Book | Chapter
affective reversibility, empathy and the primordial "we"
Interrogations of intersubjectivity tend to focus primarily on the issue of access—how is it possible that from one subject's seemingly self-enclosed interiority, a subject may come to know that an-Other is minded in the same way as he or she is. That is, that this Other enjoys all the mental states that the subject enjoys—beliefs, desires, intentions, imaginations and emotion—and that these may constitute reasons for action. For the most part, such interrogations have been pursued in a mentalistic manner, through philosophical frameworks which valorise representation, inference and cognition as being the only legitimate modes of reliable intersubjective access. In contrast, I have proposed in the previous chapter that through phenomenological analysis allied with neuroscientific research, in addition to synthesizing the insights of Colwyn Trevarthen's three-tiered account of subjectivity/intersubjectivity (Trevarthen 1998a) along with Shaun Gallagher's interaction theory of social cognition (Gallagher 2005, 2009, 2012), it is possible to give an account of embodied intersubjective access that is compelling for its explanatory power, its coherence and its comprehensiveness. Gallagher's account of interaction theory of social cognition, which he establishes on the basis of both Merleau-Ponty's accounts of embodiment and pre-reflective percipience and also current neuroscience, is entirely convincing. The primary level of intersubjectivity, the core around which the secondary and the tertiary can develop, establishes intersubjective access on the basis of direct perception without recourse to representation. Trevarthen's three-tiered account of subjectivity and Gallagher's interaction theory of social cognition will also serve to structure and underwrite the account of responsive primary intersubjectivity that I am advancing in this chapter.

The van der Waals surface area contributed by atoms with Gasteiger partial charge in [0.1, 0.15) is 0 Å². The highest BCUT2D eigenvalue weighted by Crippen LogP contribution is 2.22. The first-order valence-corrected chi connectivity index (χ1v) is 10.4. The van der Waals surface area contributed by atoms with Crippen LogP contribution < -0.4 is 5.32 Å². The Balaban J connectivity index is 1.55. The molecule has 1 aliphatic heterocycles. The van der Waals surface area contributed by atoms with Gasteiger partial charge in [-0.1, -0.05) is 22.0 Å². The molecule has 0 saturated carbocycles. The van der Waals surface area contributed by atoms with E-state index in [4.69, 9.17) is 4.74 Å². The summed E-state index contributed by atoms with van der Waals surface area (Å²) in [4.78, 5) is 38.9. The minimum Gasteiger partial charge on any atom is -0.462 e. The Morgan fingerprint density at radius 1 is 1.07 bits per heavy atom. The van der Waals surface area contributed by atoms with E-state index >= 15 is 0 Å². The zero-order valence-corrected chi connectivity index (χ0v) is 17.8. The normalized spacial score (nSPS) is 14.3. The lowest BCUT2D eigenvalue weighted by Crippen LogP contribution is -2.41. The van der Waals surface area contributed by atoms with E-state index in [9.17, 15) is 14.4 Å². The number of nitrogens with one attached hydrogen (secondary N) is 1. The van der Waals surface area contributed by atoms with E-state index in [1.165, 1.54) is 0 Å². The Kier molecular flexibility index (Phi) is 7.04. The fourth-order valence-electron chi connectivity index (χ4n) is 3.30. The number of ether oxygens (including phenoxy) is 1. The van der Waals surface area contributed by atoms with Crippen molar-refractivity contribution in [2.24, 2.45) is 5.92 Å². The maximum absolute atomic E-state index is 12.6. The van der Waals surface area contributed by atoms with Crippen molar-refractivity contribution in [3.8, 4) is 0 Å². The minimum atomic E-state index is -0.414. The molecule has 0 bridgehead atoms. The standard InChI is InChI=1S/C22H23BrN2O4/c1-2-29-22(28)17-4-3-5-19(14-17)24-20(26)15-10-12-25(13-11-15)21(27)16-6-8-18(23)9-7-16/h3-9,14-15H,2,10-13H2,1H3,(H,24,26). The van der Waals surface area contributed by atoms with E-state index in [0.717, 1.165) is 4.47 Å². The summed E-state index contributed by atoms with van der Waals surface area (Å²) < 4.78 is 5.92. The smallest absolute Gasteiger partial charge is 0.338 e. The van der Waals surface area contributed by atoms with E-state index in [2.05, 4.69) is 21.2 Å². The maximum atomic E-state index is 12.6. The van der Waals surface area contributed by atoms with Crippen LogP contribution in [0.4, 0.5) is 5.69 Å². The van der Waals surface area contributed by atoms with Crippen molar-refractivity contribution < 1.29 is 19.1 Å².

Daly Anya (2016) Merleau-Ponty and the ethics of intersubjectivity. New York, Palgrave Macmillan.
Daly Anya (2016) Primary intersubjectivity: affective reversibility, empathy and the primordial "we", In: Merleau-Ponty and the ethics of intersubjectivity, New York, Palgrave Macmillan, 223–248.